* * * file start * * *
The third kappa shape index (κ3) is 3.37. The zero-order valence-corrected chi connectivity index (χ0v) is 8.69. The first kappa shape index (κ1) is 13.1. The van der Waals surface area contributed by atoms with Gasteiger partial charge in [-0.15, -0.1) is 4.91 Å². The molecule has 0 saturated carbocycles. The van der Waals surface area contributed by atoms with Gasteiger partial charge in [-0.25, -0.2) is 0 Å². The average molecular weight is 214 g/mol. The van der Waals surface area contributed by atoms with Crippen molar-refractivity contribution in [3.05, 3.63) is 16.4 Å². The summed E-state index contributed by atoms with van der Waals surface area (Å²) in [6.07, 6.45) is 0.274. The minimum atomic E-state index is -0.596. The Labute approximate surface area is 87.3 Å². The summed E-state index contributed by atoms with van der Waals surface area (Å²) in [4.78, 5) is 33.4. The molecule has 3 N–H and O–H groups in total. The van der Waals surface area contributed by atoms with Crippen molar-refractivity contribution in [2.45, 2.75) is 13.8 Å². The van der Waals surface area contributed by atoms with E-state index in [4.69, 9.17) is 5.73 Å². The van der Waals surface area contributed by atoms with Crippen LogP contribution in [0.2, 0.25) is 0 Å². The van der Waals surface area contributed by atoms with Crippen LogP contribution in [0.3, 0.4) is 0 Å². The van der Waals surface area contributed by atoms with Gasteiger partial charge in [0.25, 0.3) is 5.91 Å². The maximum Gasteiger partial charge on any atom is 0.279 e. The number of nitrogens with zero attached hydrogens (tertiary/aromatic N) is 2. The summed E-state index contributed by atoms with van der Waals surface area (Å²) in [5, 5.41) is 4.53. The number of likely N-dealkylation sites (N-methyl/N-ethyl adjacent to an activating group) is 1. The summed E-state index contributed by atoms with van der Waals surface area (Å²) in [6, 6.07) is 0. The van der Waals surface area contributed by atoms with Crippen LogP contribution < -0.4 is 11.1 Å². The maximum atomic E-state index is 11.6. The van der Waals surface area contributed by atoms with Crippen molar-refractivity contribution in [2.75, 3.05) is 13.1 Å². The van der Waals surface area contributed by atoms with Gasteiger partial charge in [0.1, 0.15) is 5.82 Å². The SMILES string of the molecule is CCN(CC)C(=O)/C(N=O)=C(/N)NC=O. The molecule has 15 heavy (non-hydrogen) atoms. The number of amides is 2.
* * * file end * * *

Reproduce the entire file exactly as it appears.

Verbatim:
The third kappa shape index (κ3) is 3.37. The zero-order valence-corrected chi connectivity index (χ0v) is 8.69. The first kappa shape index (κ1) is 13.1. The van der Waals surface area contributed by atoms with Gasteiger partial charge in [-0.15, -0.1) is 4.91 Å². The molecule has 0 saturated carbocycles. The van der Waals surface area contributed by atoms with Gasteiger partial charge in [-0.25, -0.2) is 0 Å². The average molecular weight is 214 g/mol. The van der Waals surface area contributed by atoms with Crippen molar-refractivity contribution in [3.05, 3.63) is 16.4 Å². The summed E-state index contributed by atoms with van der Waals surface area (Å²) in [6.07, 6.45) is 0.274. The minimum atomic E-state index is -0.596. The Labute approximate surface area is 87.3 Å². The summed E-state index contributed by atoms with van der Waals surface area (Å²) in [4.78, 5) is 33.4. The molecule has 3 N–H and O–H groups in total. The van der Waals surface area contributed by atoms with Crippen molar-refractivity contribution in [2.45, 2.75) is 13.8 Å². The van der Waals surface area contributed by atoms with E-state index in [4.69, 9.17) is 5.73 Å². The van der Waals surface area contributed by atoms with Crippen LogP contribution in [0.2, 0.25) is 0 Å². The van der Waals surface area contributed by atoms with Crippen LogP contribution in [0.3, 0.4) is 0 Å². The van der Waals surface area contributed by atoms with Gasteiger partial charge in [0.25, 0.3) is 5.91 Å². The maximum Gasteiger partial charge on any atom is 0.279 e. The number of nitrogens with zero attached hydrogens (tertiary/aromatic N) is 2. The summed E-state index contributed by atoms with van der Waals surface area (Å²) in [5, 5.41) is 4.53. The number of likely N-dealkylation sites (N-methyl/N-ethyl adjacent to an activating group) is 1. The summed E-state index contributed by atoms with van der Waals surface area (Å²) in [6, 6.07) is 0. The van der Waals surface area contributed by atoms with Crippen LogP contribution < -0.4 is 11.1 Å². The maximum atomic E-state index is 11.6. The van der Waals surface area contributed by atoms with Crippen molar-refractivity contribution in [2.75, 3.05) is 13.1 Å². The van der Waals surface area contributed by atoms with Gasteiger partial charge in [0.1, 0.15) is 5.82 Å². The SMILES string of the molecule is CCN(CC)C(=O)/C(N=O)=C(/N)NC=O. The molecule has 15 heavy (non-hydrogen) atoms. The number of amides is 2.